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The social events of the Charlottetown Conference had a great impact on the final outcome. They could be looked on as unimportant side events, the delegates just unwinding after the day's negotiations, but they were much more. This was where the delegates got to know each other, some forging friendships for life, all learning the others' personal opinions on Confederation.

Thursday, September 1

Lt. Gov. Dundas threw a welcoming party on the first night of the arrival of the Canadians and the first day of meetings. There was not enough room at his dinner table for the 23 delegates. Because of this lack of space, only some of the delegates were invited and therefore there was not much mingling done within the entire group.

Friday, September 2

On the afternoon of the second, W.H. Pope, who became the unofficial host for the visiting delegates gave a déjeuner à la fourchette, with traditional Island food such as lobster and oysters. The evening was quite uneventful, with most delegates resting for the coming days.

Saturday, September 3

The next day, after Galt had finished his financial outlines of the proposed union, the Canadians invited the Maritime delegates aboard the Queen Victoria. This became the most important party of the conference, as it is where they first began to know each other and their personal opinions were voiced. By mid-afternoon the feelings of all the delegates were well known, and they all were congenial to Confederation. Brown later told his wife that a union of British North America was all but completed after the lunch. That evening, Colonel Gray threw yet another dinner at his home just outside of Charlottetown, Inkerman House.

Tuesday, September 6

On the evening after the last day of the Conference for the Canadian delegates, Governor Dundas and his wife gave a ball and dinner at Government House for all the delegates. This was a chance for the Canadians to relax, because they knew their arguments to have been effective and were hoping the Maritimers would agree to their Confederation plan.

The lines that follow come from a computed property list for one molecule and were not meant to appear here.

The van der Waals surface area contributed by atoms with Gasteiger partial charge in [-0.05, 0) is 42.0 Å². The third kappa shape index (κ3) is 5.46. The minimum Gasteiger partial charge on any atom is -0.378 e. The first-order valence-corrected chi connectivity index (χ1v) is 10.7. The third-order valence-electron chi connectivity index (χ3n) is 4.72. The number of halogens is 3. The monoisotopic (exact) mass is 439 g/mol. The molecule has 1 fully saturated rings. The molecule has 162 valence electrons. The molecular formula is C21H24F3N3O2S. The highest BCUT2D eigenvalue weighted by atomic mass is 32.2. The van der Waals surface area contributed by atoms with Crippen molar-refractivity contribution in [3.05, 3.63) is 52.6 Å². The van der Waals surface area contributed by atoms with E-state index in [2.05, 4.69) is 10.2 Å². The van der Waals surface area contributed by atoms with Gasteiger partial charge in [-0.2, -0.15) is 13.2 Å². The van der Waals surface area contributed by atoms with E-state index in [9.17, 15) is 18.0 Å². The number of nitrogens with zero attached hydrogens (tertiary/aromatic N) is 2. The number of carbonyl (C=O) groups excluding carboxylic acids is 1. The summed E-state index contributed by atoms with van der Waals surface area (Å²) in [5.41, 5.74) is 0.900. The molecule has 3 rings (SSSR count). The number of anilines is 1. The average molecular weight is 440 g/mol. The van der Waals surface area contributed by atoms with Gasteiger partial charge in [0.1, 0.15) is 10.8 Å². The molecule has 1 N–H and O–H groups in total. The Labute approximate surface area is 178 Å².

Wednesday, September 7

As the Maritime delegates were spending their last day of meetings, discussing their plans for a Maritime union and/or a greater union with Canada, their wives were being treated to a lunch aboard the Queen Victoria. This was a gentlemanly gesture as well as a political one. Treating the Island wives to a grand lunch also showed how good the Canadians were as people.

Thursday, September 8

On the last night in Charlottetown the delegates attended the Grand Ball, thrown by the Prince Edward Island government at the Colonial Building. What had been the day before the meeting place of the delegates became a well decorated and festive reception area, ballroom, and dining hall. The first guests began to arrive at nine in the evening. At about ten the Governor and John A. Macdonald arrived, and the dancing began. Most danced until 1 a.m., while D'Arcy McGee entertained a large crowd with his wit, and others just sat and talked in the refreshment room. Then they all headed down to the Supreme Court room, which had been arranged as a dining hall. The dinner was a long and happy one, with toasts that went on for hours and a large meal of may courses. It was 4 a.m. before dinner was done. It was near the end of the night when the Canadians invited the rest of the delegates aboard the Queen Victoria for the rest of the trip around the Maritimes.

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